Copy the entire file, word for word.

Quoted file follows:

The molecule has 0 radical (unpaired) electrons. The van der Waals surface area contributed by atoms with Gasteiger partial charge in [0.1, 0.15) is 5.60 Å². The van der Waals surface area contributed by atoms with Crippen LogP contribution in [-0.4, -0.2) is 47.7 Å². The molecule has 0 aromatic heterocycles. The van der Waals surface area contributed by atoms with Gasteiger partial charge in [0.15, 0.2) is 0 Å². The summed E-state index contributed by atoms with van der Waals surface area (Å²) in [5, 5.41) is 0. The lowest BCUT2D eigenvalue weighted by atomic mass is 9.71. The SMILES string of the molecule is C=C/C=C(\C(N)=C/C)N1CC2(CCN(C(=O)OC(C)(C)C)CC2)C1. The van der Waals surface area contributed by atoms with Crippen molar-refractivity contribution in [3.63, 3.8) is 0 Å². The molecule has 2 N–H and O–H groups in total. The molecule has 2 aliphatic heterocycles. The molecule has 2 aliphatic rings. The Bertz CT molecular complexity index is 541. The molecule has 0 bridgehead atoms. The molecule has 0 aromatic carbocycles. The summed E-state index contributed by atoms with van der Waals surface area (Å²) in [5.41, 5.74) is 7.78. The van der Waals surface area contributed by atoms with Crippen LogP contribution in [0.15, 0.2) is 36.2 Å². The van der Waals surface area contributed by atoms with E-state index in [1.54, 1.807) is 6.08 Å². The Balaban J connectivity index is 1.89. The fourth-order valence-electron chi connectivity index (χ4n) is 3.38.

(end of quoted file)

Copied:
The molecule has 0 radical (unpaired) electrons. The van der Waals surface area contributed by atoms with Gasteiger partial charge in [0.1, 0.15) is 5.60 Å². The van der Waals surface area contributed by atoms with Crippen LogP contribution in [-0.4, -0.2) is 47.7 Å². The molecule has 0 aromatic heterocycles. The van der Waals surface area contributed by atoms with Gasteiger partial charge in [0.15, 0.2) is 0 Å². The summed E-state index contributed by atoms with van der Waals surface area (Å²) in [5, 5.41) is 0. The lowest BCUT2D eigenvalue weighted by atomic mass is 9.71. The SMILES string of the molecule is C=C/C=C(\C(N)=C/C)N1CC2(CCN(C(=O)OC(C)(C)C)CC2)C1. The van der Waals surface area contributed by atoms with Crippen molar-refractivity contribution in [3.63, 3.8) is 0 Å². The molecule has 2 N–H and O–H groups in total. The molecule has 2 aliphatic heterocycles. The molecule has 2 aliphatic rings. The Bertz CT molecular complexity index is 541. The molecule has 0 bridgehead atoms. The molecule has 0 aromatic carbocycles. The summed E-state index contributed by atoms with van der Waals surface area (Å²) in [5.41, 5.74) is 7.78. The van der Waals surface area contributed by atoms with Crippen LogP contribution in [0.15, 0.2) is 36.2 Å². The van der Waals surface area contributed by atoms with E-state index in [1.54, 1.807) is 6.08 Å². The Balaban J connectivity index is 1.89. The fourth-order valence-electron chi connectivity index (χ4n) is 3.38.